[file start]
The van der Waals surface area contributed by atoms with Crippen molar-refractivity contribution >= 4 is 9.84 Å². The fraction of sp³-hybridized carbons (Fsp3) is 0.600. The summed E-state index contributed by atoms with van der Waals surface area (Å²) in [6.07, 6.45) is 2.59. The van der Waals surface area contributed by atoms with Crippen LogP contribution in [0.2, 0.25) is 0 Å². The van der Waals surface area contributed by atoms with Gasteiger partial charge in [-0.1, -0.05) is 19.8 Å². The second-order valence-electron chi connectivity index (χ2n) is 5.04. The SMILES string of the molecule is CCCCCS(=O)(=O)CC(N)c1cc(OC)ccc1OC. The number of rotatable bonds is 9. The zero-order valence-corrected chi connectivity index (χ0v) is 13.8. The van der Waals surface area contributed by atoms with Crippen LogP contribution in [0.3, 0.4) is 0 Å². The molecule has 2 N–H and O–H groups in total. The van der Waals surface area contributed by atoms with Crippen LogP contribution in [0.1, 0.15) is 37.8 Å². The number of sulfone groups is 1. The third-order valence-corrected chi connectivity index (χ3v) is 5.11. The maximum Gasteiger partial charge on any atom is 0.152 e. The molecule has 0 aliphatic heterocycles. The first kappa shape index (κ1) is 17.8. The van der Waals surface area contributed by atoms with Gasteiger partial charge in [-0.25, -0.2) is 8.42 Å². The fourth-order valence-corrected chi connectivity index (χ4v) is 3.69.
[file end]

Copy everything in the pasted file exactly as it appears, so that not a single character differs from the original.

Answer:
The van der Waals surface area contributed by atoms with Crippen molar-refractivity contribution >= 4 is 9.84 Å². The fraction of sp³-hybridized carbons (Fsp3) is 0.600. The summed E-state index contributed by atoms with van der Waals surface area (Å²) in [6.07, 6.45) is 2.59. The van der Waals surface area contributed by atoms with Crippen LogP contribution in [0.2, 0.25) is 0 Å². The van der Waals surface area contributed by atoms with Gasteiger partial charge in [-0.1, -0.05) is 19.8 Å². The second-order valence-electron chi connectivity index (χ2n) is 5.04. The SMILES string of the molecule is CCCCCS(=O)(=O)CC(N)c1cc(OC)ccc1OC. The number of rotatable bonds is 9. The zero-order valence-corrected chi connectivity index (χ0v) is 13.8. The van der Waals surface area contributed by atoms with Crippen LogP contribution in [0.3, 0.4) is 0 Å². The molecule has 2 N–H and O–H groups in total. The van der Waals surface area contributed by atoms with Crippen LogP contribution in [0.1, 0.15) is 37.8 Å². The number of sulfone groups is 1. The third-order valence-corrected chi connectivity index (χ3v) is 5.11. The maximum Gasteiger partial charge on any atom is 0.152 e. The molecule has 0 aliphatic heterocycles. The first kappa shape index (κ1) is 17.8. The van der Waals surface area contributed by atoms with Gasteiger partial charge in [-0.25, -0.2) is 8.42 Å². The fourth-order valence-corrected chi connectivity index (χ4v) is 3.69.